September 9, 2014 report
Researchers suggest reforestation around urban areas to reduce ozone levels
(Phys.org) —A team of research conservationists with members from several universities in the U.S. is suggesting in a paper they've had published in Proceedings of the National Academy of Sciences, that urban areas could benefit by investing in cost effective reforestation efforts around urban areas that currently suffer from high ozone levels. Planting trees, they suggest could help cities bring those levels down.
The researchers note that despite aggressive efforts by many metropolitan areas to lower ozone levels in ground level air, levels remain high, causing the populations that live in them to live with an increased risk of health problems—prior research has indicated that as many as 152,000 premature deaths each year can be attributed to the damage ozone inflicts on lungs. Current efforts to combat ozone levels are aimed at the source, factory emissions, etc. Laws limiting emissions have not kept up with growth however, leading to increases in ozone levels. The researchers suggest a different approach—remove the ozone by planting trees. They suggest that land be purchased on the outskirts of cities with high ozone levels to be converted to forest—trees they note, remove both ozone, and one of its precursors.
To bolster their point, the researchers looked at the Houston metro area in Texas, a part of the country with consistently high ozone levels. Land that is currently used for agriculture on the outskirts, they claim, could be purchased and replanted with trees, creating a 1.5-square-mile forest. They estimate that over a 30 year period, the reforested area could reduce ozone and precursors in ground-level air by 310 tons. They also note that if fast growing trees were planted, timber harvests could help make up initial outlays and loss of local revenue from agricultural products.
The researchers also plotted potential targets on a map of the U.S., highlighting areas where reforestation would likely do the most good—along the I-95 corridor in the northeast, for example, and around Chicago, Detroit and many parts of California. The team concludes by noting that if something isn't done, the problem of ozone pollution is only likely to get worse in the face of both continued growth and as global warming exacerbates the problem.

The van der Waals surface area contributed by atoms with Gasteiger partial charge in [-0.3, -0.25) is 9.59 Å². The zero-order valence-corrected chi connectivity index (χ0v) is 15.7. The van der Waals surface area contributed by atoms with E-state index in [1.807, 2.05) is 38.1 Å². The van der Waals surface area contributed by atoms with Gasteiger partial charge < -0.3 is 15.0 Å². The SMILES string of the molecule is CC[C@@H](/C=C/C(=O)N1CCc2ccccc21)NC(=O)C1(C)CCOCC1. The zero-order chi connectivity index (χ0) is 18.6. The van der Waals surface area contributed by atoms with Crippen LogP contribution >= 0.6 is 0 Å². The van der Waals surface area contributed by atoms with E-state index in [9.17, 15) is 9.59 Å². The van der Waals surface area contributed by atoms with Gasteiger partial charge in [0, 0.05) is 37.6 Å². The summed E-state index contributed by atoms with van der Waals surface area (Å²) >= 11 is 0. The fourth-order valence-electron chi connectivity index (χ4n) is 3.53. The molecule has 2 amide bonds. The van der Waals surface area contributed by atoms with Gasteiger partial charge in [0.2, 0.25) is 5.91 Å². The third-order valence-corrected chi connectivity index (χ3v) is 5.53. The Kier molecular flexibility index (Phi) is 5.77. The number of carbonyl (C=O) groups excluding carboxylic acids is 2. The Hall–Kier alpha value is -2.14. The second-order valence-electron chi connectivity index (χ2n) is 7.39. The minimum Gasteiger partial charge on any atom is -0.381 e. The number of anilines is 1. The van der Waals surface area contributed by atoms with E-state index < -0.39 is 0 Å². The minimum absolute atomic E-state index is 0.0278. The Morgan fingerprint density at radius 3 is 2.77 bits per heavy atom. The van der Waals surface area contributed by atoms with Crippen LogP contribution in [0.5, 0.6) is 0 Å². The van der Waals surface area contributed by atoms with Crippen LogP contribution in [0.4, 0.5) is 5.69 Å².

High ambient ozone (O3) concentrations are a widespread and persistent problem globally. Although studies have documented the role of forests in removing O3 and one of its precursors, nitrogen dioxide (NO2), the cost effectiveness of using peri-urban reforestation for O3 abatement purposes has not been examined. We develop a methodology that uses available air quality and meteorological data and simplified forest structure growth-mortality and dry deposition models to assess the performance of reforestation for O3 precursor abatement. We apply this methodology to identify the cost-effective design for a hypothetical 405-ha, peri-urban reforestation project in the Houston–Galveston–Brazoria O3 nonattainment area in Texas. The project would remove an estimated 310 tons of (t) O3 and 58 t NO2 total over 30 y. Given its location in a nitrogen oxide (NOx)-limited area, and using the range of Houston area O3 production efficiencies to convert forest O3 removal to its NOx equivalent, this is equivalent to 127–209 t of the regulated NOx. The cost of reforestation per ton of NOx abated compares favorably to that of additional conventional controls if no land costs are incurred, especially if carbon offsets are generated. Purchasing agricultural lands for reforestation removes this cost advantage, but this problem could be overcome through cost-share opportunities that exist due to the public and conservation benefits of reforestation. Our findings suggest that peri-urban reforestation should be considered in O3 control efforts in Houston, other US nonattainment areas, and areas with O3 pollution problems in other countries, wherever O3 formation is predominantly NOx limited.
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